Beta This part of GOV.UK is being rebuilt – find out what beta means

HMRC internal manual

General Insurance Manual

Reinsurance and other forms of risk transfer: financial reinsurance and alternative risk transfer (ART): derivatives

Derivatives and other products of capital markets offer risk transfer methods or risk finance, with close similarities to insurance and reinsurance. Insurance futures and options first appeared on the futures exchange run by the Chicago Board of Trade (CBOT) in 1992. Strictly, the original CBOT insurance futures were contracts for difference. They were based on indexes that measured the loss ratios for defined lines of insurance business in particular geographical areas. For example, one of the CBOT contracts (Eastern Catastrophe) was based on the quantum of incurred losses from wind, hail, earthquake, fire and riot along the eastern seaboard of the United States from the Gulf of Mexico to the Canadian border. A subsidiary of the CBOT constructed the index (the loss ratio of incurred claims to earned premiums, expressed as a percentage) each quarter from reported statistical and actuarial information.

For example, if the market expects an average loss ratio of 40 per cent from, say, hurricanes in particular area, an Eastern Catastrophe future would start trading at a price of 40. If the actual claims experience from the defined perils turns out to be 65 per cent, the index which fixes the price when settlement is due would be 65. An insurer writing premium income of $25m would expect claims of $10m ($25m x 40 per cent) on average, but the claims would turn out to be $16.25m ($25m x 65 per cent). However if the insurer bought, say, one thousand Eastern Catastrophe futures at the standard multiple of $25,000, it could expect to make a gain of $6.25m, which would balance the insurance loss it could expect to incur over and above the anticipated claims of $10m. The gain would be calculated as follows:


Settlement value 0.65 x $25,000 = $16,250
Cost 0.40 x $25,000 = $10,000
Profit   = $6,250
1000 contracts x $6,250 = $6.25m    



An insurer who buys such contracts can thus balance the insurance loss that it will have incurred over and above the industry expectation. This will not provide a perfect hedge unless, very exceptionally, its own loss experience is exactly the same as the industry expectation. And it must also purchase its contracts in good time, because once the bad weather starts to occur the traded price of the contract will begin to rise. In fact the early versions of the CBOT contracts did not provide insurers with the sort of hedge that they were expecting against losses from the California Northridge earthquake in 1994.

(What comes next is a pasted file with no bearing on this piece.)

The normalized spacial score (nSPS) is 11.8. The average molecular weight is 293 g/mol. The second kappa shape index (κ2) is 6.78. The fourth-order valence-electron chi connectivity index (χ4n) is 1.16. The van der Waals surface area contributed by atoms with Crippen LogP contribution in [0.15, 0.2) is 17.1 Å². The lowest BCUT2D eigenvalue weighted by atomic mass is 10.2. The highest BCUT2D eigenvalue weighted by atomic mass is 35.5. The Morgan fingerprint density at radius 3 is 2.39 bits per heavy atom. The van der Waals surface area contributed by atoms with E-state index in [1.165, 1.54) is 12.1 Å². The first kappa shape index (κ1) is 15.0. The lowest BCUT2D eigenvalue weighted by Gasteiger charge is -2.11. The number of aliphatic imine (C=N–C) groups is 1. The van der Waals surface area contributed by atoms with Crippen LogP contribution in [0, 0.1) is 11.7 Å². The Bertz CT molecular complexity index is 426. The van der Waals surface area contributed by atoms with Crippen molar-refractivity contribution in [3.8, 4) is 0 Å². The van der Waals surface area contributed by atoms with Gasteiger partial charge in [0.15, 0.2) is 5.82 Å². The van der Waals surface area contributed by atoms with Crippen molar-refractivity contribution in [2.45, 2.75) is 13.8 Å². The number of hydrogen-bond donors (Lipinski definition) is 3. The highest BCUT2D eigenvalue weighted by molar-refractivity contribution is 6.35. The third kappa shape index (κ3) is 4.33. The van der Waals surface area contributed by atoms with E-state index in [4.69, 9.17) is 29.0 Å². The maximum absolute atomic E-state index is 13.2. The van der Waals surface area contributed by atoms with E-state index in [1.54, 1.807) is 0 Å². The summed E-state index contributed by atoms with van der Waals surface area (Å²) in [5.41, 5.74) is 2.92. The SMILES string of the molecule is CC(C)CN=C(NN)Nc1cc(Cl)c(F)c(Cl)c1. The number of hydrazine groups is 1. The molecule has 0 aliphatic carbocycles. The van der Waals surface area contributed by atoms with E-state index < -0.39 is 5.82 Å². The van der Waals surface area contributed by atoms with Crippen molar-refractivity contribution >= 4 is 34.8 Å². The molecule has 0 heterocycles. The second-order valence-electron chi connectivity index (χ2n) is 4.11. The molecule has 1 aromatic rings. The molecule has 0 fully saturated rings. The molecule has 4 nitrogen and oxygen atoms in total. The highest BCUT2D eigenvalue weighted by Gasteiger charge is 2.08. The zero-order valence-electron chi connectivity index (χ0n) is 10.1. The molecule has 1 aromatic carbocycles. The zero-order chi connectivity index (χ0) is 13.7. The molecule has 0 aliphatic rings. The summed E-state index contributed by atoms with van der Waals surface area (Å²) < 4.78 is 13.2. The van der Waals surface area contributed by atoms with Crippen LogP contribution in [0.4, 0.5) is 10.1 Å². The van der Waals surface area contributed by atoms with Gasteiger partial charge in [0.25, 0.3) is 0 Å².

The market has continued to develop, more especially in the form of options over insurance futures. At the CBOT both put and call options over the futures contracts are traded, for strike prices within a range either side of the current trading price of the underlying future. If the insurer in the above example had decided that it was willing to carry the risk that the claims ratio might rise above 60 per cent, it could have reduced the overall cost of its hedge by selling call options at a striking price of 60 when it bought the futures contracts. This combination would have much the same economic effect as a layer of non-proportional reinsurance.

A catastrophe option may, for example, be offered on the risk of damage arising from a hurricane in Florida. An insurer can buy a call spread contract, under which options will be exercised to buy and sell contracts at different prices simultaneously, if losses from the hurricane exceed a certain level. The spread provides the option holder with a fixed profit (the difference between the prices at which the contracts are bought and sold) at a fixed cost (the option premium). Such constructs may be used as an alternative or an addition to conventional reinsurance, and insurers have become substantial buyers of complex structured products.

Weather derivatives are an example of a financial product which can be traded on either the insurance or capital markets. Nevertheless, differences between the two markets remain. Traditional insurance aims to address a specific client need, whereas a capital market instrument is, at least in part, designed to be traded on a secondary market. A capital market product may enable the purchaser to make a profit, whereas an insurance product only provides reimbursement of the loss suffered, not a profit: this is a reflection of the insurance indemnity principle (GIM1060).